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Review / Kathleen Fitzpatrick
Literature & the Idiot Box
By Anne Shulock '08
The Anxiety of Obsolescence: The American Novel in the Age of Television
By Kathleen Fitzpatrick Associate Professor of English and Media Studies
Vanderbilt University Press / 268 pages / $34.95
She sounds like a typical teenager: she LOVES to watch television,
frequently reads blogs, updates her own blogs, and thinks the YouTube
phenomenon is fascinating. But Kathleen Fitzpatrick is no high-schooler-she
is an associate professor of English and media studies at Pomona College
who believes that "students have to come to terms with the media and
have to take the popular as seriously as the things that we think of as
elite culture ... It has such impact on our lives and how we function
day to day."
Fitzpatrick, who has been with Pomona since 1998, has expressed her
academic interest in popular media through projects that examine the
relationship between traditional print culture and new technology. Her
2006 book, The Anxiety of Obsolescence: The American Novel in the Age of
Television, reveals contemporary novelists' discomfort with new media's
flashiness, seductiveness and democratizing power. Her Web-based project
"MediaCommons" seeks to update scholarship and academic publishing to
take advantage of the new media environment.
In Defense of the "Idiot Box"
"I adore watching television," says Fitzpatrick. "Part of its richness
for me is in the ability to treat it as a subject worthy of greater
conversation." Fitzpatrick majored in English as an undergraduate, but
for graduate study wanted to explore the relationship between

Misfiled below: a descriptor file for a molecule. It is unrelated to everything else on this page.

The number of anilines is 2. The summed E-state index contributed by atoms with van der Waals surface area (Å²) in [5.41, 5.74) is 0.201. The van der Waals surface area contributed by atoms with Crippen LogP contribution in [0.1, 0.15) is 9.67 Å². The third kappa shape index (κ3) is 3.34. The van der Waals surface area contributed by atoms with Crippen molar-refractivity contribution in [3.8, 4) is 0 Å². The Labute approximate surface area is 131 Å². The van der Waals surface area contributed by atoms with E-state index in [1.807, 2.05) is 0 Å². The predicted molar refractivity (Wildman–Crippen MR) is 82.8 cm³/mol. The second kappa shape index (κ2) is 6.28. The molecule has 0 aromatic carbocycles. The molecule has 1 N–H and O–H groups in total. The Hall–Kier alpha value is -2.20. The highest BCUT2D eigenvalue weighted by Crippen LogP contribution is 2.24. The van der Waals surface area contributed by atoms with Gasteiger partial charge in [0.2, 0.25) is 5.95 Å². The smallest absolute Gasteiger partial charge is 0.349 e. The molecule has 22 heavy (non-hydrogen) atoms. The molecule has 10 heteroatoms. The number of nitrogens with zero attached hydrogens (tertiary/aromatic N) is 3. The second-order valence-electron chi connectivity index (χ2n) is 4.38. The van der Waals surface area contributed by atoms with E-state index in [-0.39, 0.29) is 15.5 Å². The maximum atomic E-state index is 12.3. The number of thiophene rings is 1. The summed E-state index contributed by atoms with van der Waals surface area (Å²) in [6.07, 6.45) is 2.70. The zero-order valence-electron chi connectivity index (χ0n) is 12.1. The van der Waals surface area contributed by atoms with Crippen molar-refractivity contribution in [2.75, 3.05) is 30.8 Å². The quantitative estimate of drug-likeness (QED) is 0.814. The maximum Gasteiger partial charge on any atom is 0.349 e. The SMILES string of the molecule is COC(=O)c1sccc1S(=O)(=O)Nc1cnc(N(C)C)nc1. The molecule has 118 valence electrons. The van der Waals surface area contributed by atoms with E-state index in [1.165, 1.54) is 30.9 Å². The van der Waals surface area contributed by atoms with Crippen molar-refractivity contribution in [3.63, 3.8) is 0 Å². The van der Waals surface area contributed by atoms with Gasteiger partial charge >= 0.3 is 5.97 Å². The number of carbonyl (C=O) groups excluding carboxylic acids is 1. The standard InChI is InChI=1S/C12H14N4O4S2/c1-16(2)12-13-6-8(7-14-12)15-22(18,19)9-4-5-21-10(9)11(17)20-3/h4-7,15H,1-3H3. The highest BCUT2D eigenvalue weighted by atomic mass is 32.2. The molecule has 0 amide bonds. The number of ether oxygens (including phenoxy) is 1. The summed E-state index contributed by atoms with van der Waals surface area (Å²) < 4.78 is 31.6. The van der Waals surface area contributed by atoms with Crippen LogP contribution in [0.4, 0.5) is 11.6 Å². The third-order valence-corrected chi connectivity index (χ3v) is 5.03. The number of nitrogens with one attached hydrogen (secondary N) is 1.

contemporary fiction and contemporary television programming. Of the
schools she applied to, only New York University took her candidacy
seriously. But, she says, "This is not to say that a certain portion of
the faculty in the English Department didn't look askance at me-they
Fitzpatrick has long been frustrated with how television does not get
the same respect as novels. One day at NYU, Fitzpatrick was talking with
someone about the problem when "this idea popped whole cloth out of my
head. I said, 'It's like Harold Bloom's The Anxiety of Influence except
in reverse ... It's not that you can never achieve something because the
writers who have gone before you are so huge that you can never do
anything original, it's that in fact what's coming after you is so new
that everybody's only paying attention to that, and nobody's listening
to you anymore.'" She termed this inversion "the anxiety of
obsolescence" and made it the focus of her dissertation.
In the dissertation and subsequent book, "on which I spent more years of
my life than I would want to admit," Fitzpatrick shows the unease that
modern novelists like Thomas Pynchon (Gravity's Rainbow, V.) and Don DeLillo (Underworld,
White Noise) have with technology. They create
characters like V.'s Fergus Mixolydian, who designs a "sleep-switch"
that operates the television in response to Fergus' level of awareness.
This makes him an extension of the television and, as Fitzpatrick
writes, "a literal rendering of the general couch-potato syndrome into
which so many intellectuals have imagined the United States sinking."
These images troubled Fitzpatrick, who explains in the introduction that
a key goal of her work has been "the demonstration of the peaceable
coexistence of literature and television."